We passed by Dowry Creek marina, a very popular stopping-off point. We're listening to the VHF to hear folks entering the marina. Maybe that was a better choice than anchoring out.
CA has taken in all of our hardware that's stored on deck: cushions, fenders, dinghy oars, etc. We haven't lashed down the sails because we don't think we're going to see that much hellish wind. Also, we've left the bimini cover up until tomorrow.
In Larry and Lin Pardey's Storm Tactics Handbook, they note that mast steps make the wind howl and sound much more ominous than it is. It's blowing about 12 right now, but it sounds like 20.
We're 54 nm from the coast, up Pungo creek, off the Pungo river that feeds the Pamlico River. We're not exposed to much except winds that run ENE along this creek (060 magnetic.) Sadly, that is the exact direction predicted for Friday night and early Saturday. By late Saturday and Sunday, we're hoping for the winds to back to N and NW, so we'll get more shelter from the land.
We're five nautical miles from Pantego Creek, which has the town of Bellhaven and several marinas. We can relocate over there if Pungo Creek gets too bouncy. More likely, however, we'll pull over there to go shopping on Monday or Tuesday.
Our exact forecast: http://forecast.weather.gov/MapClick.php?lat=35.506&lon=-76.654.
Started 35°40.41′N 076°03.36′W
Motored to 35°30.34′N 076°39.22′W
Time: 5 hrs. Distance 31 nm rhumb. ICW Mile Marker 136.
Dinner: Fried rice with random veggies (peppers and cabbage and carrots, mostly) thrown in.
|Depart||Started 35°40.41′N 076°03.36′W|
|Waypoint||Motored to 35°30.34′N 076°39.22′W|
Anchored 35°30.34′N 076°39.22′W
A "Jammie Play Day" watching Hurricane/Tropical Storm Sandy develop offshore. We puttered around the boat and watched the wind build.
CA did some sewing and cooking. And anchor watching.
I (finally) connected the Standard Horizon CP300i Chart Plotter to the Standard Horizon GX2150 Radio. The chart plotter provides GPS data to the radio. The radio provides AIS information to the chart plotter. This is the minimal setup, and it now shows AIS-enabled traffic. This gives us a detailed notification on all commercial shipping that is likely to approach with 3 nm of us, and also any AIS-using private boats, also.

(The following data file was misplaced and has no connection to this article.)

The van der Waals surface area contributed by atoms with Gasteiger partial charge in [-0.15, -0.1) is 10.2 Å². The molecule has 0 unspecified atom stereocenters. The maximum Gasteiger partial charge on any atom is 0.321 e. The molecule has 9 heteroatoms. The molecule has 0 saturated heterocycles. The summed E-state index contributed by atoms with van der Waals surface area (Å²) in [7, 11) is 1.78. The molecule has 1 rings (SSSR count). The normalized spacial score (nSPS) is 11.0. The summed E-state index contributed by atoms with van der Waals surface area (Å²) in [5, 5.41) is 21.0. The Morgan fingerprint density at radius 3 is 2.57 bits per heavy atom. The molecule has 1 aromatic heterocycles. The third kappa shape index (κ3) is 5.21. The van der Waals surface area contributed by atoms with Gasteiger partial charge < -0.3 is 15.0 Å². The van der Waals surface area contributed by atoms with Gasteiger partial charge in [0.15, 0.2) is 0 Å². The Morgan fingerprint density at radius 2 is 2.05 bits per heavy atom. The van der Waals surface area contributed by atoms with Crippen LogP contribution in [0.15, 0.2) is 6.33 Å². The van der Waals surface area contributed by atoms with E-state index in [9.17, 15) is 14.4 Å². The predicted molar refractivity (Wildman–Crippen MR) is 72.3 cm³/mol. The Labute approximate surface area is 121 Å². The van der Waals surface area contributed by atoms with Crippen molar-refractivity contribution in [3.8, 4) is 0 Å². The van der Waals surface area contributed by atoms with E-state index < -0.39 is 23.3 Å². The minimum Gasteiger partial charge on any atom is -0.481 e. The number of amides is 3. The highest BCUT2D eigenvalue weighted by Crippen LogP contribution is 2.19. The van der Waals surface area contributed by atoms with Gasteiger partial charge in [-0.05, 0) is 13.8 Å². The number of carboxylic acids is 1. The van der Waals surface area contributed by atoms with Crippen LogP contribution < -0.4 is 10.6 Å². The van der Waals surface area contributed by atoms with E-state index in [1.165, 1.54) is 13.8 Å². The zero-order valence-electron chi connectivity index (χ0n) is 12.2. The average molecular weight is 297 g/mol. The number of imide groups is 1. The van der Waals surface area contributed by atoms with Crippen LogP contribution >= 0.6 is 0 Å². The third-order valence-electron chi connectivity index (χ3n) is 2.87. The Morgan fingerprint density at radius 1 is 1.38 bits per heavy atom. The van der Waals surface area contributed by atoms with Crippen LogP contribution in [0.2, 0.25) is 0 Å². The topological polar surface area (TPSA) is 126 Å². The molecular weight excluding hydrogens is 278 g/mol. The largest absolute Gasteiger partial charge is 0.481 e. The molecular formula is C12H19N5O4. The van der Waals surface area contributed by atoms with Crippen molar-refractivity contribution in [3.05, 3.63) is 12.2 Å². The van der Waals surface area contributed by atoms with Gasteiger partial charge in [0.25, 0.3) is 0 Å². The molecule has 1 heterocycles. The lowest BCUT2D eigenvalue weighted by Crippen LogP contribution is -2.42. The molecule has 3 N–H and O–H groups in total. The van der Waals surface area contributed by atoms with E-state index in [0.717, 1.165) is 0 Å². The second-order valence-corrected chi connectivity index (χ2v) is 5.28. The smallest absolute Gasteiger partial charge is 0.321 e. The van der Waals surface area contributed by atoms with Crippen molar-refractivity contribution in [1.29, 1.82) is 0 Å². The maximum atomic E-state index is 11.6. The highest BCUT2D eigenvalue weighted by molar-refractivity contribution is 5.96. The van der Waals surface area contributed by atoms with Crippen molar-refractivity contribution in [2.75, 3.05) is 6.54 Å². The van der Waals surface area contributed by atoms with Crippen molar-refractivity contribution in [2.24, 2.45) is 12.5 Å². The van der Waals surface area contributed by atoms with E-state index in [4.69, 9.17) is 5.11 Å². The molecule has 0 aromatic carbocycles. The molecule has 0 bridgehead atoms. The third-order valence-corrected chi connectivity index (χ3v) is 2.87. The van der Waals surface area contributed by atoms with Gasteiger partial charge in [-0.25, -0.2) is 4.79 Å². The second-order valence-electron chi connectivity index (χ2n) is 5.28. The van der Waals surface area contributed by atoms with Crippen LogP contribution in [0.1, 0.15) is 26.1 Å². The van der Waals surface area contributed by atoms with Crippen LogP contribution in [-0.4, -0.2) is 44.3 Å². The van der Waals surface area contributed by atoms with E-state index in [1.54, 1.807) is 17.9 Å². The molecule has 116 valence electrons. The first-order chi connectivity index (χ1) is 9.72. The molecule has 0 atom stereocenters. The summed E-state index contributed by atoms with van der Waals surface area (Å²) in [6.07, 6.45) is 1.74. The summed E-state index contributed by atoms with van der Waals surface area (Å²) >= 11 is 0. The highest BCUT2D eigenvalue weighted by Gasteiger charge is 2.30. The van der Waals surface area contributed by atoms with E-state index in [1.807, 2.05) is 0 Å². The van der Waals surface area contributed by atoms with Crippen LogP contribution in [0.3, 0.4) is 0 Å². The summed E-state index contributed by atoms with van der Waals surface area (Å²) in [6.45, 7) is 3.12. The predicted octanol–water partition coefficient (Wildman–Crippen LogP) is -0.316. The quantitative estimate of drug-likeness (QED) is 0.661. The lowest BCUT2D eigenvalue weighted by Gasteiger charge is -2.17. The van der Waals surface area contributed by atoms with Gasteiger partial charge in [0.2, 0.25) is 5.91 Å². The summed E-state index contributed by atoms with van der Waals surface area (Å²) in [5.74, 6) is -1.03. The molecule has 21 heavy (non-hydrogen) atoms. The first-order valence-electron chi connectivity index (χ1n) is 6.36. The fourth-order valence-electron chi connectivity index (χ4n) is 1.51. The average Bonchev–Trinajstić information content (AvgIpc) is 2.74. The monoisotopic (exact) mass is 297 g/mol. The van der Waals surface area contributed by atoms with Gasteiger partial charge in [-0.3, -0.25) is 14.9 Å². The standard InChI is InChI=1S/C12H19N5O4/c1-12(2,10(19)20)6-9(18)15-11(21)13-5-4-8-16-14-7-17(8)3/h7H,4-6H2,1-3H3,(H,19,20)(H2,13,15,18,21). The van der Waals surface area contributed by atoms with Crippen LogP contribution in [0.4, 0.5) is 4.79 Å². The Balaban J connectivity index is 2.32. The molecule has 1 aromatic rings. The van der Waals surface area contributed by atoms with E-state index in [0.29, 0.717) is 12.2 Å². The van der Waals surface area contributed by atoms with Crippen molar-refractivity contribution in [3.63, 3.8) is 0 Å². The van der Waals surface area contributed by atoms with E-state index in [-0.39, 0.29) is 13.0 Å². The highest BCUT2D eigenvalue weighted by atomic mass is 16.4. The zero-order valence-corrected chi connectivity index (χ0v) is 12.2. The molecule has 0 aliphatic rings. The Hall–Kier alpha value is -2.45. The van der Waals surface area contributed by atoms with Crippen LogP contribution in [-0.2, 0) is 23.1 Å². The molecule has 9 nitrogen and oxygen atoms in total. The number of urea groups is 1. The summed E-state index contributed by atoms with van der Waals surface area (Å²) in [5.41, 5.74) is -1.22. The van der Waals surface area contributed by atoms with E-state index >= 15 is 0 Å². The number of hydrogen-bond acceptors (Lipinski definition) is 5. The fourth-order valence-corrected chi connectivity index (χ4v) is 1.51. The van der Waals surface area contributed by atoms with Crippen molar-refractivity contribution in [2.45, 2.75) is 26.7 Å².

Winds overnight were loud. 30 knot winds are noisy.
|Arrive||Anchored 35°30.34′N 076°39.22′W|
This morning, it was clear that our anchor was dragging. It was dragging slowly, but it was dragging.
Our Anchor Alarm app on the iPhone shows distance from the marked position. We wanted to be at 35°30.34′N 076°39.22′W, but we'd slipped 250 feet from there. Not far, but far enough to prove that we weren't holding well.
Foolishly, I'd dropped the hook on the south side of Pungo Creek to try and escape the ENE wind. This put us on a lee shore when the wind backed into the N.
When CA pulled up the anchor, it had a root snagged on it. Not a good thing. Was that all that was holding us? Or was that side of the creek foul with stumps? Would we have trouble bringing the anchor on Tuesday up because it had fouled a stump?
We dropped the anchor on the N side of the creek. The land is low around here, so there's no real shelter; we're just further from the lee shore.
Moved to 35°30.50′N 076°39.30′W
Reading. Listening to NOAA All Hazards Weather Radio. Really bad AT&T reception on this side of the creek. Maybe we'll watch some movies. We have a few, plus a lot of TV seasons.
Time: one hour to charge batteries and reset the anchor.
|Depart||Anchored 35°30.34′N 076°39.22′W|
|Arrive||Moved to 35°30.50′N 076°39.30′W|
Engine Hours: 25. Diesel Gallons: 35. ICW Miles: 136.